Yesterday had the stupidest weather. It was snowing so hard as I dressed for work and the forecast was for continued wintry mix throughout the day and into the night. It wasn’t bad enough to stay home in the a.m., but it surely sounded like I’d be heading home in the early afternoon. BD offered to drive me in, for he knows I’m not ever very fond of driving anyway and I accepted. I also canceled a lunch date, figuring that if I was still in town by lunch time I’d probably work through it to make up for cutting out early.

We left an inch of snow at home as we drove off but we hadn’t gotten 2 miles past the Champlain post office before it began to taper off. Just outside of town there was No Snow - falling or on the ground. Nada. Niente. What a disappointment. It went that way all day. It would begin to fall but then stop. School was already closed for a teacher workday. Nobody was in town, the folks who usually meet on the last Thursday of the month canceled. And BD sat around kicking his heels till about 3:30 when I decided to go home anyway. All night nothing fell. It’s just beginning to rain now and well, rain at 45 degrees would be enough to depress you only, it’s Friday. Who could be depressed on a Friday?

Hey - especially on a Friday when I have a manicure scheduled and it is not going to be snowed out!

With my extra home time last night, and in honor of it being February 1, I did a little reevaluating of my Knitter’s Almanac. Its purpose isn’t to cast in stone a series of activities that would leave me full of shame if I failed to accomplish them. It’s a guideline to help me stay fully involved in the things that make me happy and to discourage me from drifting away in a dozen different directions leading nowhere. It’s so easy to fritter time away till you realize you’ve frittered years away - a life away. In January, I’m all briskly full of ambition to stay on task. But come February, those cozy dark evenings after a long day at work, with the worthless ones smoking in the men’s room and a desk littered with junk mail, seldom feel like an opportunity for Getting On With Things. Far more likely to lure me into a hot bath and an early night of it.

So I scheduled into the day timer, on the first of each month, an evening of reassessment and planning. I did some serious note taking and outline writing for two wonderful day-long classes I’ll be teaching in March and April. I made shopping lists for the kits I'm putting together for that March class. I figured out exactly what handouts must be edited or written and what samples need to be knit. I need to knit a goodly number of samples because I find I’ve given away or lost all the old examples I’ve used in classes in the past. I thought about the things I hoped to do in February - and still do hope to. But I suspect these Other Things will cause the sum to spill over into March. Thank goodness I built in a month of catch-up time this spring.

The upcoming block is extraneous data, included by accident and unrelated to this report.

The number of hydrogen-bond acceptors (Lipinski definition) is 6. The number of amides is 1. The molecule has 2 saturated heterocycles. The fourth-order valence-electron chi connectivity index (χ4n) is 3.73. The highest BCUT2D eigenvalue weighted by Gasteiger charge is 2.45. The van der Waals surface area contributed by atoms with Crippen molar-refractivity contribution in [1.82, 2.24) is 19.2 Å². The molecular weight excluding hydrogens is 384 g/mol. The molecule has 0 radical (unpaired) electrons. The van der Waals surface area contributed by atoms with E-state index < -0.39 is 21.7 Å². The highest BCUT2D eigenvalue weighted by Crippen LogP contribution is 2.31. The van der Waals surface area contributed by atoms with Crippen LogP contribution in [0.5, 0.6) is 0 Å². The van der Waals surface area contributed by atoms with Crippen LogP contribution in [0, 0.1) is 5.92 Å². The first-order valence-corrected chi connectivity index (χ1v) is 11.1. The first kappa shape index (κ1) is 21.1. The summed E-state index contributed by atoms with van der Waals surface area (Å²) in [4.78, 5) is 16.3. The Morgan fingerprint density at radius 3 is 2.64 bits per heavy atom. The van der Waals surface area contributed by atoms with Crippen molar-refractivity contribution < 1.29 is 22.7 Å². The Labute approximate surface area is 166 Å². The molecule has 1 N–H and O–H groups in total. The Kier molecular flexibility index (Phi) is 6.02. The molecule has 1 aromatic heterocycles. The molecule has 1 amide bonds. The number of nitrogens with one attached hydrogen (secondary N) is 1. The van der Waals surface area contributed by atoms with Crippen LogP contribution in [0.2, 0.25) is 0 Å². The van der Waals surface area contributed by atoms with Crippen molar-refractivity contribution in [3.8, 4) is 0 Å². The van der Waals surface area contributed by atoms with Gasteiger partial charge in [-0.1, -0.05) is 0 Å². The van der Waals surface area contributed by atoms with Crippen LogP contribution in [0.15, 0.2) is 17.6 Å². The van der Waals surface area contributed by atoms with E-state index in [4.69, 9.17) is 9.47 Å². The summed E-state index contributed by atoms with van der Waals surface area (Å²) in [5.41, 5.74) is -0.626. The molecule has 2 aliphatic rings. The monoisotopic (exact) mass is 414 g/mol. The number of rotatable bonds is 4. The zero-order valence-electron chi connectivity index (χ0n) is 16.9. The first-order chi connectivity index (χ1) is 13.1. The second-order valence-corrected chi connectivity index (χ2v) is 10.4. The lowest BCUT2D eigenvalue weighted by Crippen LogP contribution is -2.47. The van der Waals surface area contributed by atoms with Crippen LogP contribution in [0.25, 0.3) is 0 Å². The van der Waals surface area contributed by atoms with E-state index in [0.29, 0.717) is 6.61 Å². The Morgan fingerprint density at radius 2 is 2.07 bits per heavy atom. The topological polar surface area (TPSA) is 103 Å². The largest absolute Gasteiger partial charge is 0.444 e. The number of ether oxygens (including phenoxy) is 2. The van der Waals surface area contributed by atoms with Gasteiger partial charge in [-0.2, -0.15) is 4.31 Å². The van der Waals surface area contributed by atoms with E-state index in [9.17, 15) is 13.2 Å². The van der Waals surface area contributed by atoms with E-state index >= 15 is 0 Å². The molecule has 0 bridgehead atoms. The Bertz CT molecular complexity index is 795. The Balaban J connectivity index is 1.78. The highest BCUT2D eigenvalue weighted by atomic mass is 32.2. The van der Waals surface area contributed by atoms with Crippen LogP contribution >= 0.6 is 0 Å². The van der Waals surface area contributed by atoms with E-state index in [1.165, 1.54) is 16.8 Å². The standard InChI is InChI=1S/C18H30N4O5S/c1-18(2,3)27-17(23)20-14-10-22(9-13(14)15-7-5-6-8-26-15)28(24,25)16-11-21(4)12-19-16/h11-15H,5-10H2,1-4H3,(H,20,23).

This weekend, though I plan to close the shoulders on TheKipFee and knit up some button band swatches. I ordered the extra ball of Bark and I shan’t actually knit those bands till it comes, because I don’t want to deal with dye lot changes. There will be photos come Monday.

posted by Bess | 6:42 AM

2 Comments:

Okay, you're going to have to do some 'splainin' about that Apache Biker Eclair. And perhaps also your alternate spelling of "assess". ;-)

By Blogger Mary, at 4:18 PM  

Examine what? You sure do have some 'splainin' to do! I can't wait to see the weekend progress, though.

By Blogger Jane, at 6:10 PM  

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Thursday, February 01, 2007  

Yes! Exactly, Jane. It’s so wonderful to be able to examine, asses, and improve one’s efforts. The learning curve is such a rewarding opportunity. And each step up I take makes it that much easier to be creative, to know ahead of time how to get where I want to go. Like suddenly knowing that those decreases are not sleeve stitches but body stitches. That’s going to make such a difference the next time I knit set-in sleeves.

I’m at the point in TheKipFee where I need to feel calm and confident when I’m knitting on it. That’s not how I feel in the evenings at all. I need to be made calm then, after a day with ThePublic and chores and doing things and fixing dinner and such. Socks are the ticket in the evenings on workdays, or working in those ends. Early mornings are my calmest times anyway and I am calmest of all when the house is beautifully perfectly heavenly sparkly.

So. Since it’s after the hump day and I really ought to grocery shop on Thursday so I don’t get home at half after famished like happens when I have to go to Walmart on Friday after 6. And since we’re supposed to get wintry mix this evening. And because I have a 9 o’clock appointment tomorrow a.m., TheKipFee will be tenderly set aside to await a sparkly house and calm hours on Saturday. No more photographs of my beauty till next week.

But in honor of it being February 1 and close to the weekend and because I’ve been pretty durn good following TheQueen’s Knitter’s Almanac I give you these: gratuitous pictures of things that tickle me.

This is the apache biker eclair. This was done pre-haircut. You can't see what he's saying but it's "sure, baby. I still respect you. See ya around. See lots of ya."


This is my dog lamp.

posted by Bess | 7:36 AM